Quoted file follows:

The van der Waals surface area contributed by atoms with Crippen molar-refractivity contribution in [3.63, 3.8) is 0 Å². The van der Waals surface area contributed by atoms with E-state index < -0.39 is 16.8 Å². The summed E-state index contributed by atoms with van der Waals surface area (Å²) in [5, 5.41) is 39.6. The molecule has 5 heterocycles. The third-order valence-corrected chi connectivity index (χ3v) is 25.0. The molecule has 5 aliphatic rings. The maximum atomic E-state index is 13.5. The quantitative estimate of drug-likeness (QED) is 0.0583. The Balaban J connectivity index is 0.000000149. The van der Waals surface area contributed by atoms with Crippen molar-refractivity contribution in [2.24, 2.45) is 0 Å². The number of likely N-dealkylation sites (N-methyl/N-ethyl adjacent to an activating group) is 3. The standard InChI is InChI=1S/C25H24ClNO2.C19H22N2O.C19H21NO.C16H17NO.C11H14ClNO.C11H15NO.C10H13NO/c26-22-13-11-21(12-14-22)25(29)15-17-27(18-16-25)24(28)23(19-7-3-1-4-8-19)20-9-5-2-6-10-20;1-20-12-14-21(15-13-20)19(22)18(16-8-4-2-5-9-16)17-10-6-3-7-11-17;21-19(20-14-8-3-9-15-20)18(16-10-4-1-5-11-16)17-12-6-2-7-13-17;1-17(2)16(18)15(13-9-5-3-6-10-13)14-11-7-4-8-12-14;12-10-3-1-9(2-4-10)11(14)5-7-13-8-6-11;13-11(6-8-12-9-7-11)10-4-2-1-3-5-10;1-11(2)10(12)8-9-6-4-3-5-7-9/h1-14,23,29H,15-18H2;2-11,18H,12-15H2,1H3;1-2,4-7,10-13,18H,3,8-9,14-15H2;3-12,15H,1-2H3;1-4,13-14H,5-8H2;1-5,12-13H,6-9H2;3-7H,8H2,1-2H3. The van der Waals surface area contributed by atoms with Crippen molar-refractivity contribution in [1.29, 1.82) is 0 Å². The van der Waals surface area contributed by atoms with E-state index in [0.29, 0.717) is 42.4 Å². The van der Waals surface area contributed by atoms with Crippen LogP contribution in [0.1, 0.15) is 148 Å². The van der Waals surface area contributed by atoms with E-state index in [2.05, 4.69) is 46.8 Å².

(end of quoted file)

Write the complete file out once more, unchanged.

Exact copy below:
The van der Waals surface area contributed by atoms with Crippen molar-refractivity contribution in [3.63, 3.8) is 0 Å². The van der Waals surface area contributed by atoms with E-state index < -0.39 is 16.8 Å². The summed E-state index contributed by atoms with van der Waals surface area (Å²) in [5, 5.41) is 39.6. The molecule has 5 heterocycles. The third-order valence-corrected chi connectivity index (χ3v) is 25.0. The molecule has 5 aliphatic rings. The maximum atomic E-state index is 13.5. The quantitative estimate of drug-likeness (QED) is 0.0583. The Balaban J connectivity index is 0.000000149. The van der Waals surface area contributed by atoms with Crippen molar-refractivity contribution in [2.24, 2.45) is 0 Å². The number of likely N-dealkylation sites (N-methyl/N-ethyl adjacent to an activating group) is 3. The standard InChI is InChI=1S/C25H24ClNO2.C19H22N2O.C19H21NO.C16H17NO.C11H14ClNO.C11H15NO.C10H13NO/c26-22-13-11-21(12-14-22)25(29)15-17-27(18-16-25)24(28)23(19-7-3-1-4-8-19)20-9-5-2-6-10-20;1-20-12-14-21(15-13-20)19(22)18(16-8-4-2-5-9-16)17-10-6-3-7-11-17;21-19(20-14-8-3-9-15-20)18(16-10-4-1-5-11-16)17-12-6-2-7-13-17;1-17(2)16(18)15(13-9-5-3-6-10-13)14-11-7-4-8-12-14;12-10-3-1-9(2-4-10)11(14)5-7-13-8-6-11;13-11(6-8-12-9-7-11)10-4-2-1-3-5-10;1-11(2)10(12)8-9-6-4-3-5-7-9/h1-14,23,29H,15-18H2;2-11,18H,12-15H2,1H3;1-2,4-7,10-13,18H,3,8-9,14-15H2;3-12,15H,1-2H3;1-4,13-14H,5-8H2;1-5,12-13H,6-9H2;3-7H,8H2,1-2H3. The van der Waals surface area contributed by atoms with Crippen molar-refractivity contribution in [1.29, 1.82) is 0 Å². The van der Waals surface area contributed by atoms with E-state index in [0.29, 0.717) is 42.4 Å². The van der Waals surface area contributed by atoms with Crippen LogP contribution in [0.1, 0.15) is 148 Å². The van der Waals surface area contributed by atoms with E-state index in [2.05, 4.69) is 46.8 Å².